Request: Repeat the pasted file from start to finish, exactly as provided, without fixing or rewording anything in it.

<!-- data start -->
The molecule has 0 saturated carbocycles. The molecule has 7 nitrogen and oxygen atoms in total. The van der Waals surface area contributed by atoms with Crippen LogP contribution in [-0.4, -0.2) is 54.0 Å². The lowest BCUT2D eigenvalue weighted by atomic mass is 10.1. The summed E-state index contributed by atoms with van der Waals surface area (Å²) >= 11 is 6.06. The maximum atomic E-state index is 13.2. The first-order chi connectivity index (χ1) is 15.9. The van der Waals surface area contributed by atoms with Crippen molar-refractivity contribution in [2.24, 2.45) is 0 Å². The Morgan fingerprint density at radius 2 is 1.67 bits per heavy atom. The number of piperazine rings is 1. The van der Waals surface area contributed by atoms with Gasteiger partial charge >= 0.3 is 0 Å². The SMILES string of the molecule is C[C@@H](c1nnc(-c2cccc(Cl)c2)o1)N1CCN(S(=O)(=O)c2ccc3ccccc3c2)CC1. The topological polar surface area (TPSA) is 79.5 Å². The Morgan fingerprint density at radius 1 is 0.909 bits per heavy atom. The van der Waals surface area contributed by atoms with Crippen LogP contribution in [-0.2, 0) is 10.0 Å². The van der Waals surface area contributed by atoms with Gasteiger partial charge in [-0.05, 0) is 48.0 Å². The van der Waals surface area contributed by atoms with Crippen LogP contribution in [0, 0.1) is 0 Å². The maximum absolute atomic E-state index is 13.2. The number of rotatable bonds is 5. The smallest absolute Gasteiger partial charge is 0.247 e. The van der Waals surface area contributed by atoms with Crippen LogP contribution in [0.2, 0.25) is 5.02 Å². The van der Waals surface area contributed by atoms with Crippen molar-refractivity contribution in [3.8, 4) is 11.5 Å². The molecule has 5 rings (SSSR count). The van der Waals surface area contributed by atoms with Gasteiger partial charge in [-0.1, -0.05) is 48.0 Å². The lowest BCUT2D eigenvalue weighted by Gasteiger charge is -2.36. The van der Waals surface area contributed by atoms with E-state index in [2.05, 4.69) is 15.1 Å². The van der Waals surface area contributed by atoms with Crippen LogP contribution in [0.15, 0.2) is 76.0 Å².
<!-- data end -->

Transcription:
The molecule has 0 saturated carbocycles. The molecule has 7 nitrogen and oxygen atoms in total. The van der Waals surface area contributed by atoms with Crippen LogP contribution in [-0.4, -0.2) is 54.0 Å². The lowest BCUT2D eigenvalue weighted by atomic mass is 10.1. The summed E-state index contributed by atoms with van der Waals surface area (Å²) >= 11 is 6.06. The maximum atomic E-state index is 13.2. The first-order chi connectivity index (χ1) is 15.9. The van der Waals surface area contributed by atoms with Crippen molar-refractivity contribution in [2.24, 2.45) is 0 Å². The Morgan fingerprint density at radius 2 is 1.67 bits per heavy atom. The number of piperazine rings is 1. The van der Waals surface area contributed by atoms with Gasteiger partial charge >= 0.3 is 0 Å². The SMILES string of the molecule is C[C@@H](c1nnc(-c2cccc(Cl)c2)o1)N1CCN(S(=O)(=O)c2ccc3ccccc3c2)CC1. The topological polar surface area (TPSA) is 79.5 Å². The Morgan fingerprint density at radius 1 is 0.909 bits per heavy atom. The van der Waals surface area contributed by atoms with Crippen LogP contribution in [-0.2, 0) is 10.0 Å². The van der Waals surface area contributed by atoms with Gasteiger partial charge in [-0.05, 0) is 48.0 Å². The van der Waals surface area contributed by atoms with Crippen LogP contribution in [0, 0.1) is 0 Å². The maximum absolute atomic E-state index is 13.2. The number of rotatable bonds is 5. The smallest absolute Gasteiger partial charge is 0.247 e. The van der Waals surface area contributed by atoms with Crippen LogP contribution in [0.2, 0.25) is 5.02 Å². The van der Waals surface area contributed by atoms with Crippen molar-refractivity contribution in [3.8, 4) is 11.5 Å². The molecule has 5 rings (SSSR count). The van der Waals surface area contributed by atoms with Gasteiger partial charge in [-0.1, -0.05) is 48.0 Å². The lowest BCUT2D eigenvalue weighted by Gasteiger charge is -2.36. The van der Waals surface area contributed by atoms with E-state index in [2.05, 4.69) is 15.1 Å². The van der Waals surface area contributed by atoms with Crippen LogP contribution in [0.15, 0.2) is 76.0 Å².